Despair: verses 18-22
It will be helpful to hear the verses flow undivided. This hits the reader or the hearer with the full force of Job’s schizophrenic faith. I am using “schizophrenic” here in its general sense of “a state characterized by the coexistence of contradictory or incompatible elements.” Listen to Job:
7 “For there is hope for a tree, if it be cut down, that it will sprout again, and that its shoots will not cease. 8 Though its root grow old in the earth, and its stump die in the soil, 9 yet at the scent of water it will bud and put out branches like a young plant. 10 But a man dies and is laid low; man breathes his last, and where is he? 11 As waters fail from a lake and a river wastes away and dries up, 12 so a man lies down and rises not again; till the heavens are no more he will not awake or be roused out of his sleep. 13 Oh that you would hide me in Sheol, that you would conceal me until your wrath be past, that you would appoint me a set time, and remember me! 14 If a man dies, shall he live again? All the days of my service I would wait, till my renewal should come. 15 You would call, and I would answer you; you would long for the work of your hands. 16 For then you would number my steps; you would not keep watch over my sin; 17 my transgression would be sealed up in a bag, and you would cover over my iniquity. 18 “But the mountain falls and crumbles away, and the rock is removed from its place; 19 the waters wear away the stones; the torrents wash away the soil of the earth; so you destroy the hope of man. 20 You prevail forever against him, and he passes; you change his countenance, and send him away. 21 His sons come to honor, and he does not know it; they are brought low, and he perceives it not. 22 He feels only the pain of his own body, and he mourns only for himself.”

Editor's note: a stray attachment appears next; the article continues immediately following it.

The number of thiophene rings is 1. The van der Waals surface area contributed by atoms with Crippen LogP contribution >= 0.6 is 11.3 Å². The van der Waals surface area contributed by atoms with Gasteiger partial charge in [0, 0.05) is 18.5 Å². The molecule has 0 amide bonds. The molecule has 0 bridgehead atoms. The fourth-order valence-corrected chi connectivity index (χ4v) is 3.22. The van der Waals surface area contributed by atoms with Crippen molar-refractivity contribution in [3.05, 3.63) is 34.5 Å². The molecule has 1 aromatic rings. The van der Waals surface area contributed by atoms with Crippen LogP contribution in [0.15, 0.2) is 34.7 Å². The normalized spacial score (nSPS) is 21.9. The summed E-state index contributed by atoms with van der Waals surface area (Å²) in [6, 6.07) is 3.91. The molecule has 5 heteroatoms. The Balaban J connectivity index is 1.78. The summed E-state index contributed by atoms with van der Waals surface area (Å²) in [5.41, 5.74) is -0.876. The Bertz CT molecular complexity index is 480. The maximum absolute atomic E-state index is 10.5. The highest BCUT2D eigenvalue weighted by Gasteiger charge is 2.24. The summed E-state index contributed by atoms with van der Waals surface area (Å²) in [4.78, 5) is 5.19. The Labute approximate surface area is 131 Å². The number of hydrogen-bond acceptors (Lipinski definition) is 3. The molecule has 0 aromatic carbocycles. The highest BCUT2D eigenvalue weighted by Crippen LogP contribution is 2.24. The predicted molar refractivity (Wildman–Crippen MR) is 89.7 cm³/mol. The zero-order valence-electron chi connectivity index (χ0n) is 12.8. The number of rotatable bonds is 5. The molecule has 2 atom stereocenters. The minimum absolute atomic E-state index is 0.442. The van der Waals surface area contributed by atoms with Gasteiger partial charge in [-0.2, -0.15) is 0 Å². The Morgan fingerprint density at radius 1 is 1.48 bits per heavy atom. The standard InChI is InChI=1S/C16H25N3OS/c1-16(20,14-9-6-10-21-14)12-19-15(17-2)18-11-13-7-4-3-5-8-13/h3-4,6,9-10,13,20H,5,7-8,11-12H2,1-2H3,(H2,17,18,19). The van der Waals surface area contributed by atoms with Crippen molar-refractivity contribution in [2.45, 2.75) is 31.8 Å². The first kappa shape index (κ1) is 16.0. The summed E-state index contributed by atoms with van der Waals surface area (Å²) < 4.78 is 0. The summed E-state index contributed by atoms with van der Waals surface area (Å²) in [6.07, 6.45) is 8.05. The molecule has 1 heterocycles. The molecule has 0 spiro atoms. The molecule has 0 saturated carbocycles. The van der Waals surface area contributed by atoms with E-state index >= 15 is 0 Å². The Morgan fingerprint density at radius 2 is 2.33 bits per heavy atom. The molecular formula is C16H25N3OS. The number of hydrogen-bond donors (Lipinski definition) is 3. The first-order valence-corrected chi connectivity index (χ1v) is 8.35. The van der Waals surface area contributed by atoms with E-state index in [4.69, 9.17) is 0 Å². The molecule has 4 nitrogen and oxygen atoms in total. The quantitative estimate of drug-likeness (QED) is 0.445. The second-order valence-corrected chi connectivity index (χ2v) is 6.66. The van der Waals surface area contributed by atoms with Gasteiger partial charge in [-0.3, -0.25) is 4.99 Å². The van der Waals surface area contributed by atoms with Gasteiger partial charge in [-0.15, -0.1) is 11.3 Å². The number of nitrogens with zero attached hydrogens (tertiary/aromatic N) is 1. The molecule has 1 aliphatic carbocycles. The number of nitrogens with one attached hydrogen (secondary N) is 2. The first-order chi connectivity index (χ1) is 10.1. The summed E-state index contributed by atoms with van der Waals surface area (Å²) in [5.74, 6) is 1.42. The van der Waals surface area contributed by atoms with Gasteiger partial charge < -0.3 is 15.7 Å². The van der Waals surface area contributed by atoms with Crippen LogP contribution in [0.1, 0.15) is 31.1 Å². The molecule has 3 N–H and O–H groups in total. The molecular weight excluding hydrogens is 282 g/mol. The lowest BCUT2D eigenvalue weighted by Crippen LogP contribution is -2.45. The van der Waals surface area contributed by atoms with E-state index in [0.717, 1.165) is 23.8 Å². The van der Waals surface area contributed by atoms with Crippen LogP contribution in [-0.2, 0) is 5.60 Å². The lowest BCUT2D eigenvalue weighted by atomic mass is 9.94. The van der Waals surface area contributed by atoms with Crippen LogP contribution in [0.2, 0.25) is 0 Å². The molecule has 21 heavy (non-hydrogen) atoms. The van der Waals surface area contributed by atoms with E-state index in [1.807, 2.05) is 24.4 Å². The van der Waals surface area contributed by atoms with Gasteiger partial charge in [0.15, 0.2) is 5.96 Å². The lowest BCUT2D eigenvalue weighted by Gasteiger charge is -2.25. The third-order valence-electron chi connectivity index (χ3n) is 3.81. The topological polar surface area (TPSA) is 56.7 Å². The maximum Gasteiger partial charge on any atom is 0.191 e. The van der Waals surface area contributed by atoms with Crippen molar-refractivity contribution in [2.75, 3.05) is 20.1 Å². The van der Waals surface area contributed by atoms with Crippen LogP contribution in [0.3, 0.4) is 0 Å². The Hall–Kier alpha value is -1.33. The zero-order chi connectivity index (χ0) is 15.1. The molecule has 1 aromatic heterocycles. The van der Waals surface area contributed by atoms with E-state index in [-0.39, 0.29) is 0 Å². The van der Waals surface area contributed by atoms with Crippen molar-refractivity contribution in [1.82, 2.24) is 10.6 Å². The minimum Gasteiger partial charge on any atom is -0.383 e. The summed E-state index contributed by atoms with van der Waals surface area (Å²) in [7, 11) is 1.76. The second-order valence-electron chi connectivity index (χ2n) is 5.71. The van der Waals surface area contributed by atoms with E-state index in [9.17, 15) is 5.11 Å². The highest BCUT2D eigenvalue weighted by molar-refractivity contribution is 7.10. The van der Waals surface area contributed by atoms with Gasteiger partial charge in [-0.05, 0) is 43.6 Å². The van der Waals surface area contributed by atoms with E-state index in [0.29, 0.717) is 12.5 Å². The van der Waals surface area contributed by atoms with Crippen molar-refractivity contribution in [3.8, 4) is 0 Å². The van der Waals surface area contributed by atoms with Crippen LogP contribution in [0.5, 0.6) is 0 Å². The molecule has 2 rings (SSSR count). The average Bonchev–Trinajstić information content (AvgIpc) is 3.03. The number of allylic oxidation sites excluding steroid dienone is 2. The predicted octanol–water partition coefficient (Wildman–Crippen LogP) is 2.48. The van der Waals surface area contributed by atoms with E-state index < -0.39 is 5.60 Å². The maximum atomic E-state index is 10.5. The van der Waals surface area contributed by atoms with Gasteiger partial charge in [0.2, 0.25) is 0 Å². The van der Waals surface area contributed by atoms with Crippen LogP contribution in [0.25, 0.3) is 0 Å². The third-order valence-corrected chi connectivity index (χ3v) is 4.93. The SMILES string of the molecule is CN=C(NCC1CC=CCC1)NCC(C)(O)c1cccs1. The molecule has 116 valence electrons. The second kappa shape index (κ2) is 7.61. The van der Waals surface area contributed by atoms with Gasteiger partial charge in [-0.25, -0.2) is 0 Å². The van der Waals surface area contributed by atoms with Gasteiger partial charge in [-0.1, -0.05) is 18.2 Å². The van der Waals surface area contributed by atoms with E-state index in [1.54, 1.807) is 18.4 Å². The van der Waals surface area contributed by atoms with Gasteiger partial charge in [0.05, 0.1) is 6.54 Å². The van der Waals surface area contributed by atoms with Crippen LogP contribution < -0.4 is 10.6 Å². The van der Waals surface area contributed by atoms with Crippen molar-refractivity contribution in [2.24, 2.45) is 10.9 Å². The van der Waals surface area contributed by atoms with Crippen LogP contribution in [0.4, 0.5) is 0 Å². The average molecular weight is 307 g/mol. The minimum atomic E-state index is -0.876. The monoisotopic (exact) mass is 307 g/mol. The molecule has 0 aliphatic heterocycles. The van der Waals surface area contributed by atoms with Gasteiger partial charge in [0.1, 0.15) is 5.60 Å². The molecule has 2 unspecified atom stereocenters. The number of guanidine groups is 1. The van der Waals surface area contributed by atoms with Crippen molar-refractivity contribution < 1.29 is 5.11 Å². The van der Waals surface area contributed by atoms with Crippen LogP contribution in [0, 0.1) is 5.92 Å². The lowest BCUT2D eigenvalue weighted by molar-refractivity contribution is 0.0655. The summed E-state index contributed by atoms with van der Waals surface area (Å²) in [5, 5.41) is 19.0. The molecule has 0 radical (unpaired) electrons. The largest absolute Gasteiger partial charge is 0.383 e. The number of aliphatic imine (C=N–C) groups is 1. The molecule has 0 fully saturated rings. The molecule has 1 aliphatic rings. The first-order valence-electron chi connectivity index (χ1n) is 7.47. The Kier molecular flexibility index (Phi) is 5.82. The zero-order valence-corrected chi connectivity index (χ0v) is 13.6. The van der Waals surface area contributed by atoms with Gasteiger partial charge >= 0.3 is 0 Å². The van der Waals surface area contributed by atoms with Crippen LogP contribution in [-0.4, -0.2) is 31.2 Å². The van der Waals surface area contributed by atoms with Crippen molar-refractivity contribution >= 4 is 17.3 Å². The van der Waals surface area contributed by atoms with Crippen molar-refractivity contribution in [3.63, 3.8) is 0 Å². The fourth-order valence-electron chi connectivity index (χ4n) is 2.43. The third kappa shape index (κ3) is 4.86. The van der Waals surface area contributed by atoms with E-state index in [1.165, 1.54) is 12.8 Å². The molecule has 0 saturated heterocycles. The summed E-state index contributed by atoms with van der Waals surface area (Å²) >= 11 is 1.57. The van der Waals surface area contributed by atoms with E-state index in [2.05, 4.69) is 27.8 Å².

This fascinating text raises a very important question: is Job despairing with a momentary lapse into hope or does Job hope in the midst of long periods of despair? Among Old Testament scholars and lay readers alike, the opinions vary.
Francis Andersen argues that Job actually does have hope, though he goes through long periods of despair. Andersen writes that “Job’s utterances seem to oscillate between hope and despair” and that “a uniform mood cannot be imposed on them, nor can a steady trend be found.” Nevertheless, Andersen argues that verses 14-17 give “clear expression to the belief that, even after he lies down in Sheol, God will call him out into life again” and asserts that those who maintain the opposite “are influenced, not only by their a priori belief that the idea of resurrection arose quite late in Israel’s though, but also by expecting Job to use Western logic in constructing his discourse so that an argument is followed through step by step until the result is reached at the end.”